Through the Pain, My Mom’s Lessons still Shine Through

I’ve experienced trials since then, but I don’t think any have had a greater impact on me than those few short years when I learned about life and death and the idea of right and wrong.

It was wrong that my mother had cancer.

It was wrong that she died.

But it was right that my life should make some sort of difference, as a result of the things she taught me.

Those things:

  • Sometimes the hard-fought battle is more important than losing the war.
  • Knowing the people, the relationships, that make up who we are, is more important than the daily battle of being a teenager.
  • There was something to look forward to beyond death, a higher purpose for a short-lived life.
  • Memories take on the semblance of snapshots, not movies, in my mind as time marches on
  • Caring is never wrong, or out of style.
  • Having a greater impact, a progeny, or a purpose that lives beyond your own days in this world, is something worth living for, even when the living is painful.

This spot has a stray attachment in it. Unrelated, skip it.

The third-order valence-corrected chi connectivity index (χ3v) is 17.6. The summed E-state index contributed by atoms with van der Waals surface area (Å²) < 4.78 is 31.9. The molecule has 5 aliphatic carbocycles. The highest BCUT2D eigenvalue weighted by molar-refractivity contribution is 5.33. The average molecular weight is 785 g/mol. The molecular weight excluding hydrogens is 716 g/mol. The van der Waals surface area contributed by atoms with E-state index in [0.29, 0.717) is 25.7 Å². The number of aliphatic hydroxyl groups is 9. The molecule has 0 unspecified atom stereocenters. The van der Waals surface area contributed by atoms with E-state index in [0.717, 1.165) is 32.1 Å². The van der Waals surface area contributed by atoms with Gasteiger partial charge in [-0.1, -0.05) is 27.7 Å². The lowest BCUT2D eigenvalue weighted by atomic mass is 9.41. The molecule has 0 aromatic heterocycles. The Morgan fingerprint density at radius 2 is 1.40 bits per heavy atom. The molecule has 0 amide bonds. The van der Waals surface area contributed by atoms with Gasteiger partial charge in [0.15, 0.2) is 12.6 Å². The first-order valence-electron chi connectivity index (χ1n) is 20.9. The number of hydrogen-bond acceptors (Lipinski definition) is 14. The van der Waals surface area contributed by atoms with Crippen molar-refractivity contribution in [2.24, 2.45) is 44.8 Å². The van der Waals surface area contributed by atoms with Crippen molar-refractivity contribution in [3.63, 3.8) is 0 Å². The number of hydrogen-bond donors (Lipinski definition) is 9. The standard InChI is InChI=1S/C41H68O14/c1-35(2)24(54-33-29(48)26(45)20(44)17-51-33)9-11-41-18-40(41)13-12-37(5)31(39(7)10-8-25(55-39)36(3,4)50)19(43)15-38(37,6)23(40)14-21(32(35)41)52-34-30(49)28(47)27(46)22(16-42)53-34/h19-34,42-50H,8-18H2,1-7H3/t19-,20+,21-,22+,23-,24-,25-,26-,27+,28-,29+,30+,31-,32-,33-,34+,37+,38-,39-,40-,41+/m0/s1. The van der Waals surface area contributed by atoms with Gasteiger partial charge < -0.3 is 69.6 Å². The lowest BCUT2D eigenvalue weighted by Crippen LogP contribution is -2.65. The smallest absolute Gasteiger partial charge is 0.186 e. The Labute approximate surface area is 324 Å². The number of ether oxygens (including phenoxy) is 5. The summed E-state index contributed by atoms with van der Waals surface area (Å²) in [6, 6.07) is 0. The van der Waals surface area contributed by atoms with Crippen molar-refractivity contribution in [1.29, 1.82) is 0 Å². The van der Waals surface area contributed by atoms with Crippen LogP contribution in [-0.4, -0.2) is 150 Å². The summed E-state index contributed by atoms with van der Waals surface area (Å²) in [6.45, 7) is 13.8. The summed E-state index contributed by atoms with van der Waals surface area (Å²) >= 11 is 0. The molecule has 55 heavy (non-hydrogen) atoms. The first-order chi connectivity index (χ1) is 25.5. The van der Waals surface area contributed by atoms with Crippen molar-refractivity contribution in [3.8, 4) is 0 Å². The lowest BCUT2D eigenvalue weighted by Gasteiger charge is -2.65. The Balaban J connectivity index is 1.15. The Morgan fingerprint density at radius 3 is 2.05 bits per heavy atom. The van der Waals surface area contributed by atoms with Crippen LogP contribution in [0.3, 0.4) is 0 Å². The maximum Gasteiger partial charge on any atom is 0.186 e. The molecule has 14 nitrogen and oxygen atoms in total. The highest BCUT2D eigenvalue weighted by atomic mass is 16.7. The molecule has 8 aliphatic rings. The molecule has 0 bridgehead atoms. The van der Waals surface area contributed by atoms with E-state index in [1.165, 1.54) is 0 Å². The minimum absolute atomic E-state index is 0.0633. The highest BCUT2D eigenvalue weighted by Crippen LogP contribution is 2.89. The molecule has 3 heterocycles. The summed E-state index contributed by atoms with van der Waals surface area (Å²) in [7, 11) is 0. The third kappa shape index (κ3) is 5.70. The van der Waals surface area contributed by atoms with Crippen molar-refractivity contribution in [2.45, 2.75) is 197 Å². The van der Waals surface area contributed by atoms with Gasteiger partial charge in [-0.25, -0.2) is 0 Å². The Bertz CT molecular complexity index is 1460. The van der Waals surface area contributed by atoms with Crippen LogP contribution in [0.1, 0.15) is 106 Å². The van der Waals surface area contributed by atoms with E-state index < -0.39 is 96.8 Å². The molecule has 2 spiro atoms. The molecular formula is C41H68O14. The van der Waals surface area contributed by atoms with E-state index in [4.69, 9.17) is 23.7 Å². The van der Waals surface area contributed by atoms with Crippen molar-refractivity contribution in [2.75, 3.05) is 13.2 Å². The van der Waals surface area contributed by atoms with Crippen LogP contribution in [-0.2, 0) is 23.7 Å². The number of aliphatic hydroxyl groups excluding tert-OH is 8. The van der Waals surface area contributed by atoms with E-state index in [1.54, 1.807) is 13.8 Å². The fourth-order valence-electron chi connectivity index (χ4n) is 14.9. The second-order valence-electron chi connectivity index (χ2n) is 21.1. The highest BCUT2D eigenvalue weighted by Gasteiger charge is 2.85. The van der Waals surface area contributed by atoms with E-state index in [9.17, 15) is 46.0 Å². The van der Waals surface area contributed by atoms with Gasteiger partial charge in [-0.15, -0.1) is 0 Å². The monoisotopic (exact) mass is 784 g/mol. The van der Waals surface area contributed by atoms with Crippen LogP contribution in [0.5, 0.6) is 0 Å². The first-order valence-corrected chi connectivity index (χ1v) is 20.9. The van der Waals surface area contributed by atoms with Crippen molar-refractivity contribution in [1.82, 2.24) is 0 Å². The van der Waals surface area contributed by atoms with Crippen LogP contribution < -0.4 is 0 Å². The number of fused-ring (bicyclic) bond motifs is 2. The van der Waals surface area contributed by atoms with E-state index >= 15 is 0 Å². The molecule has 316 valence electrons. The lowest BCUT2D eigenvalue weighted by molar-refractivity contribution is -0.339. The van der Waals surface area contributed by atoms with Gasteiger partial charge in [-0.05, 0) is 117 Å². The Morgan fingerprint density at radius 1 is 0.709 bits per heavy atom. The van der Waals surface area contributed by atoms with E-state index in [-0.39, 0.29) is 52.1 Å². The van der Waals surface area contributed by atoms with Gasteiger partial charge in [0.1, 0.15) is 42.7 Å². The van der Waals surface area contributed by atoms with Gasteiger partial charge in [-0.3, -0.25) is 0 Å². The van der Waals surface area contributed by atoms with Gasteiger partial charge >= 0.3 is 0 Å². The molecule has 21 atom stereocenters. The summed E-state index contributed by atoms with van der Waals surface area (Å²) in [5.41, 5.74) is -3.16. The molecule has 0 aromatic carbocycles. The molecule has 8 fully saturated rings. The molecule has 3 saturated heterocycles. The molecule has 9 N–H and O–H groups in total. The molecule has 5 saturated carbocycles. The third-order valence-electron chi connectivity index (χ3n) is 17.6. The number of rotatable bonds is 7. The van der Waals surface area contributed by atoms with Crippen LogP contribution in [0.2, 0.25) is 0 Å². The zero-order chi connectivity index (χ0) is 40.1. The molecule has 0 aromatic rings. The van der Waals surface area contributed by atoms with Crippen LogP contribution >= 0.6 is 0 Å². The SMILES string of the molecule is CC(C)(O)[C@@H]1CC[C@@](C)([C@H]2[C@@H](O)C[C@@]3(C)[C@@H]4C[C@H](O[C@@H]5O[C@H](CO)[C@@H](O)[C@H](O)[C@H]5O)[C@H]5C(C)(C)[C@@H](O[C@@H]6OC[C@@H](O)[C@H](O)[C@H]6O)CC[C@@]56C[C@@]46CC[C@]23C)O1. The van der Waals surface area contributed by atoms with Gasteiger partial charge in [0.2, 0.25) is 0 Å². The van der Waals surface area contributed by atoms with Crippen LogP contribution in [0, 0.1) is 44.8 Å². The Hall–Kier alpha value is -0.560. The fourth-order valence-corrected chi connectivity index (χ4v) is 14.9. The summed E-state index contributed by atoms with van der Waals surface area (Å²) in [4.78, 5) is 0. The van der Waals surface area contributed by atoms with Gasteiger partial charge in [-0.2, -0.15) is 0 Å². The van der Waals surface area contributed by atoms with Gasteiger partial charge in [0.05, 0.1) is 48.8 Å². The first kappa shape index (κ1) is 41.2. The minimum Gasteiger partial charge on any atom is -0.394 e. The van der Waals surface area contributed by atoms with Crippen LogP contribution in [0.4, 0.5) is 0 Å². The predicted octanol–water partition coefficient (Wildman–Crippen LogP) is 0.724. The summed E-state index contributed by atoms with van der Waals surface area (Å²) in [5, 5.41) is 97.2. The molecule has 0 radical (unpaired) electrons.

• Giving up is never an option.
  • Sometimes … people are cruel in their ignorance, in their flippancy.
  • Remembering my mother meant remembering the bad times as well as the good.
  • People die, and life still goes on.

That last one, not the first part of the sentence, but the idea that life goes on … came into focus the day she died.  I remember getting home and desperately needing to be out of the house, where every glance saw something she touched, or made, or cared about, or even discarded.

I was fifteen, and my mom was gone, and the only thing I wanted to do was get away.

I went for a bike ride.  Seemingly mundane occurrence.